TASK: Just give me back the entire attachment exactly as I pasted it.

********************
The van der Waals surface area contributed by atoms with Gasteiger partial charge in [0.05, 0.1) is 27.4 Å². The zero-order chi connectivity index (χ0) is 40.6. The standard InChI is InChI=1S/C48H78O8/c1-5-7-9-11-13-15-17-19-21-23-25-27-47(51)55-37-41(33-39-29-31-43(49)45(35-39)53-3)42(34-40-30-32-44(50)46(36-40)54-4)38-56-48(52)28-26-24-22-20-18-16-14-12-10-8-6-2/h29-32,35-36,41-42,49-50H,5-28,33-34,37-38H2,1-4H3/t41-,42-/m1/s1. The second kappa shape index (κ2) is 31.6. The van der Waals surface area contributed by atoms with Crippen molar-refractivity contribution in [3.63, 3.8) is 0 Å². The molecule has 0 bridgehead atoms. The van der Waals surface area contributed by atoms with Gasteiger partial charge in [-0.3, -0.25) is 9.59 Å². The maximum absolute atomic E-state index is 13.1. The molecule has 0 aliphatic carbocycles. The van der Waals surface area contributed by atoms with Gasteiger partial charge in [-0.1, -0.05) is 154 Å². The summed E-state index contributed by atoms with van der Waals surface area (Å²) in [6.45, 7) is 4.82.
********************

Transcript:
The van der Waals surface area contributed by atoms with Gasteiger partial charge in [0.05, 0.1) is 27.4 Å². The zero-order chi connectivity index (χ0) is 40.6. The standard InChI is InChI=1S/C48H78O8/c1-5-7-9-11-13-15-17-19-21-23-25-27-47(51)55-37-41(33-39-29-31-43(49)45(35-39)53-3)42(34-40-30-32-44(50)46(36-40)54-4)38-56-48(52)28-26-24-22-20-18-16-14-12-10-8-6-2/h29-32,35-36,41-42,49-50H,5-28,33-34,37-38H2,1-4H3/t41-,42-/m1/s1. The second kappa shape index (κ2) is 31.6. The van der Waals surface area contributed by atoms with Crippen molar-refractivity contribution in [3.63, 3.8) is 0 Å². The molecule has 0 bridgehead atoms. The van der Waals surface area contributed by atoms with Gasteiger partial charge in [-0.3, -0.25) is 9.59 Å². The maximum absolute atomic E-state index is 13.1. The molecule has 0 aliphatic carbocycles. The van der Waals surface area contributed by atoms with Gasteiger partial charge in [-0.1, -0.05) is 154 Å². The summed E-state index contributed by atoms with van der Waals surface area (Å²) in [6.45, 7) is 4.82.